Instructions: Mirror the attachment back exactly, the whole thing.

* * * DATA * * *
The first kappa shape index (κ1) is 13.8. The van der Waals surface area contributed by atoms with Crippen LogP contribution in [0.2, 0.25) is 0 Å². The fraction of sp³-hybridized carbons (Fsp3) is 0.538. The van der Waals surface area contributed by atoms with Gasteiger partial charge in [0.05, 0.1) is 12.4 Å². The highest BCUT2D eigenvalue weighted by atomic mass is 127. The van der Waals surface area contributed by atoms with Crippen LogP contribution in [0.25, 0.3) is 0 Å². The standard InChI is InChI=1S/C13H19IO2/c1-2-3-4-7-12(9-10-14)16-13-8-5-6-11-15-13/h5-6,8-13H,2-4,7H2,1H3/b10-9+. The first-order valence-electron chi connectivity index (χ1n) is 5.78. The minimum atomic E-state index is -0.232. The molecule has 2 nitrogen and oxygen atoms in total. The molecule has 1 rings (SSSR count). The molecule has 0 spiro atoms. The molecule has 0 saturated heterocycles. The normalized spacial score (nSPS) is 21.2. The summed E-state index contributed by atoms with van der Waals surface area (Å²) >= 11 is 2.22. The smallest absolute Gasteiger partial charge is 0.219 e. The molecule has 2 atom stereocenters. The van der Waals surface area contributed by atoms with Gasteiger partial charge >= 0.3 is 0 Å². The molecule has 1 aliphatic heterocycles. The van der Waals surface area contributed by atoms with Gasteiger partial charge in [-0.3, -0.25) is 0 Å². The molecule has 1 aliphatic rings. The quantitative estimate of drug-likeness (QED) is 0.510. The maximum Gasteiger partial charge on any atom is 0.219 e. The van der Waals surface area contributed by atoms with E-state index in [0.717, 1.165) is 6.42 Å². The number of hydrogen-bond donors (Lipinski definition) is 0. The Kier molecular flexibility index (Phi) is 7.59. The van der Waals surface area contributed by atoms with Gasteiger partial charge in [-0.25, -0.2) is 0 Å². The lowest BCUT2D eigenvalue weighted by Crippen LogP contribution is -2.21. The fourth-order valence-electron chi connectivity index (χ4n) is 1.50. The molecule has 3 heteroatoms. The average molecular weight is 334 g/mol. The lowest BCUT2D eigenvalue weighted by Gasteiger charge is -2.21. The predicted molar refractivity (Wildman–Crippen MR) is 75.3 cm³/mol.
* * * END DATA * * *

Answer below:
The first kappa shape index (κ1) is 13.8. The van der Waals surface area contributed by atoms with Crippen LogP contribution in [0.2, 0.25) is 0 Å². The fraction of sp³-hybridized carbons (Fsp3) is 0.538. The van der Waals surface area contributed by atoms with Gasteiger partial charge in [0.05, 0.1) is 12.4 Å². The highest BCUT2D eigenvalue weighted by atomic mass is 127. The van der Waals surface area contributed by atoms with Crippen LogP contribution in [0.25, 0.3) is 0 Å². The standard InChI is InChI=1S/C13H19IO2/c1-2-3-4-7-12(9-10-14)16-13-8-5-6-11-15-13/h5-6,8-13H,2-4,7H2,1H3/b10-9+. The first-order valence-electron chi connectivity index (χ1n) is 5.78. The minimum atomic E-state index is -0.232. The molecule has 2 nitrogen and oxygen atoms in total. The molecule has 1 rings (SSSR count). The molecule has 0 spiro atoms. The molecule has 0 saturated heterocycles. The normalized spacial score (nSPS) is 21.2. The summed E-state index contributed by atoms with van der Waals surface area (Å²) >= 11 is 2.22. The smallest absolute Gasteiger partial charge is 0.219 e. The molecule has 2 atom stereocenters. The van der Waals surface area contributed by atoms with Gasteiger partial charge >= 0.3 is 0 Å². The molecule has 1 aliphatic heterocycles. The van der Waals surface area contributed by atoms with Gasteiger partial charge in [-0.3, -0.25) is 0 Å². The molecule has 1 aliphatic rings. The quantitative estimate of drug-likeness (QED) is 0.510. The maximum Gasteiger partial charge on any atom is 0.219 e. The van der Waals surface area contributed by atoms with E-state index in [0.717, 1.165) is 6.42 Å². The number of hydrogen-bond donors (Lipinski definition) is 0. The Kier molecular flexibility index (Phi) is 7.59. The van der Waals surface area contributed by atoms with Gasteiger partial charge in [-0.25, -0.2) is 0 Å². The lowest BCUT2D eigenvalue weighted by Crippen LogP contribution is -2.21. The fourth-order valence-electron chi connectivity index (χ4n) is 1.50. The molecule has 3 heteroatoms. The average molecular weight is 334 g/mol. The lowest BCUT2D eigenvalue weighted by Gasteiger charge is -2.21. The predicted molar refractivity (Wildman–Crippen MR) is 75.3 cm³/mol.